Never in his lifetime had Khodo stepped out in the blazing afternoon sun, but today he was seen running, as if for his life, to the untouchable street all the way from the farm. Panting and drenched in sweat, he halted for a moment at the frilled entrance of the street. Casting a few sleuth-hound glances here and there, he rushed towards an old dilapidated house on the right and launched into his pet diatribe,

‘Punjo, don’t you ignore me. Scram, you bastard. Run away to the city… that dharado would reach here in no time, scythe on shoulder… would make mincemeat of you… in a couple of lethal swipes. That bloody tentu, the whelp of my mother-in-law… O dear me… with big, wide eyes, scythe on shoulder and a sword in hand!’

Suddenly, he stilled. And as if a sword had slipped into his hand from somewhere, he launched into a frenetic sword dance, one clenched fist swaying in air and the other pinned behind his back. He jumped and lunged, dealing deadly sword-swipes all around in the decrepit house. Just then, a cat jumped down from the tiled roof of a neighbouring house, rattling a tile. It was enough to strike terror in his heart. Startled, he froze to the spot. As he saw the cat passing by, he grimaced at it and began to bluster,

‘There he comes… I am telling you Punjo… buzz off.’

But before long, his blabber dwindled into a loud, sorrowful wail.

‘They came for my father first and then my mother. And I kept watching everything but couldn’t raise a finger. What could I have done? Run away Punjo, now it’s your turn… I am telling you… believe me.’

And as if caught under the rain of sticks and scythes, he began to parry blows, flinging his hands up in the air and tossing his legs as if rats had scuttled up his pants. He doubled over in pain now but straightened up the very next moment as if determined to fight it out. The more he tried to crush the fear lurking in his heart, the more it reared its head with all its fangs out. Just when he had got in the thick of his antics, he lost balance and keeled over.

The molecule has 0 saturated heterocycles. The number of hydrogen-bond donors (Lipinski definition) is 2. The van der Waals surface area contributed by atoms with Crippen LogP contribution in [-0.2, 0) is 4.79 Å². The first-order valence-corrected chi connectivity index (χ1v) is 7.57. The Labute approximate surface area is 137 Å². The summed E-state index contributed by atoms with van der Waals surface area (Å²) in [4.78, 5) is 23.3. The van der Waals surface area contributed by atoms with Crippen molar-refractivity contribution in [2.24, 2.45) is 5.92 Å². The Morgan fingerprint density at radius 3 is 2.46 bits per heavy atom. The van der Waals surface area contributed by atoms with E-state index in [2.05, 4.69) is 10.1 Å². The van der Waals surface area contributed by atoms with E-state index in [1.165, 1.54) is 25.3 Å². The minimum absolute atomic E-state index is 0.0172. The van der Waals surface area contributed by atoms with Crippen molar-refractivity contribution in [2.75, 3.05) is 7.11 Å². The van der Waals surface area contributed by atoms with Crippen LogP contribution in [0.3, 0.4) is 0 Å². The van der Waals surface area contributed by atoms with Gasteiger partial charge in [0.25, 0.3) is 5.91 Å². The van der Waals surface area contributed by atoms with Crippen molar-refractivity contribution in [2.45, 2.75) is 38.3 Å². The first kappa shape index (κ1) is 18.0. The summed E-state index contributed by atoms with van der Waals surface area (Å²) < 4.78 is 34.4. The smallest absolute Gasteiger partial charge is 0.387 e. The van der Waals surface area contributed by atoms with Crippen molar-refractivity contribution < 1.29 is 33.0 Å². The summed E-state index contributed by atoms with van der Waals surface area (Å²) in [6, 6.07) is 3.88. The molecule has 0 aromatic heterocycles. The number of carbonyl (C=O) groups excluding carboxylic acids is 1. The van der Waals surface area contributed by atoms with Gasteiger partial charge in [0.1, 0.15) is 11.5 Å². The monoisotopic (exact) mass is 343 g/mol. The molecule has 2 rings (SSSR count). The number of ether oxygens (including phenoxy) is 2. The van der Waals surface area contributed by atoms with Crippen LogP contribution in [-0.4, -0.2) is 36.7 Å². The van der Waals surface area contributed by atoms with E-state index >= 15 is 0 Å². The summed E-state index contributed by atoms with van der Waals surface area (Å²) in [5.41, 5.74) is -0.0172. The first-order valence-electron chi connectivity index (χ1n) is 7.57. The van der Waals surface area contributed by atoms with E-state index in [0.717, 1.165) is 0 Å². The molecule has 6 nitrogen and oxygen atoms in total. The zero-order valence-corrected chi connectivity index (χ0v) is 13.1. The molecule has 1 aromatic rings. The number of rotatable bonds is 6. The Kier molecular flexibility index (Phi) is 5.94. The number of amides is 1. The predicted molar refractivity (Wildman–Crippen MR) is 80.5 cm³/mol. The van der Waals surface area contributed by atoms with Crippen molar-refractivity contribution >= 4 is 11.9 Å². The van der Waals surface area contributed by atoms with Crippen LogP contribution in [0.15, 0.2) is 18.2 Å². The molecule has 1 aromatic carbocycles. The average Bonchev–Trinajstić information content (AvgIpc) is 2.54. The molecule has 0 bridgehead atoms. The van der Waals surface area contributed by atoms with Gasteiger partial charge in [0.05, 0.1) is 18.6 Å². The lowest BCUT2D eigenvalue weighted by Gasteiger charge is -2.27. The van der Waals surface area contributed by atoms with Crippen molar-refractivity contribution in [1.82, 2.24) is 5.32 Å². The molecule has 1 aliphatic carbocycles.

‘Help… help… run folks run… save my Punjo… there he slaughtered him.’

Letting out a loud wail, he went into hysterics. On hearing him whine, the children in the street, along with Rami and a couple of other women, rushed out of their houses and rallied round him. Khodo kept gawping at Rami with wide open eyes. Just as the string of a tightly strung bow, when drawn and released, vibrates, his body tautened up and went into violent convulsions. His breaths began to come in short, rapid gasps. On seeing his pathetic, overwrought condition, Rami began to curse past seven generations in Jivi’s lineage. She squatted by his side while her tongue went on railing.

‘Bloody slattern. May she be ruined. If her backside burns so much, why doesn’t she thrust logs into it? Why does she create troubles for this poor boy?’

‘Hey, lower your voice. If somebody hears, he would snitch to her husband. And that would brew a fresh trouble.’ A woman standing by warned Rami in a voice filled with anxiety and fear. Just when the warning seemed to have drilled some sense into her head, a shrill cry rang out,

‘Who is that slut, claiming to be Sita’s sister?’ Jivi stormed out of her house, indignant and outraged. Without paying attention to her, everybody purposely busied themselves in the fuss of making Khodo sit up. Khodo’s body had become stiff like a corpse. He could be made to sit up only after prolonged bouts of pulling and pushing.

‘In whose courtyard do we not see the shoes these days? Show me a single house. If you’re so brave, why don’t you ask your husbands to challenge these rapists. I’ll hold you in awe for the rest of my life then. Why, you don’t have the guts, do you?’

Jivi sat on her haunches in her courtyard as she concluded her tirade and segued into loud weeping, the loose end of her sari, drawn over her face, busy drying her dripping eyes.

‘This village is impotent, o dear me… which vengeful enemy of mine flung me into this village… threw me into this dark deep well?’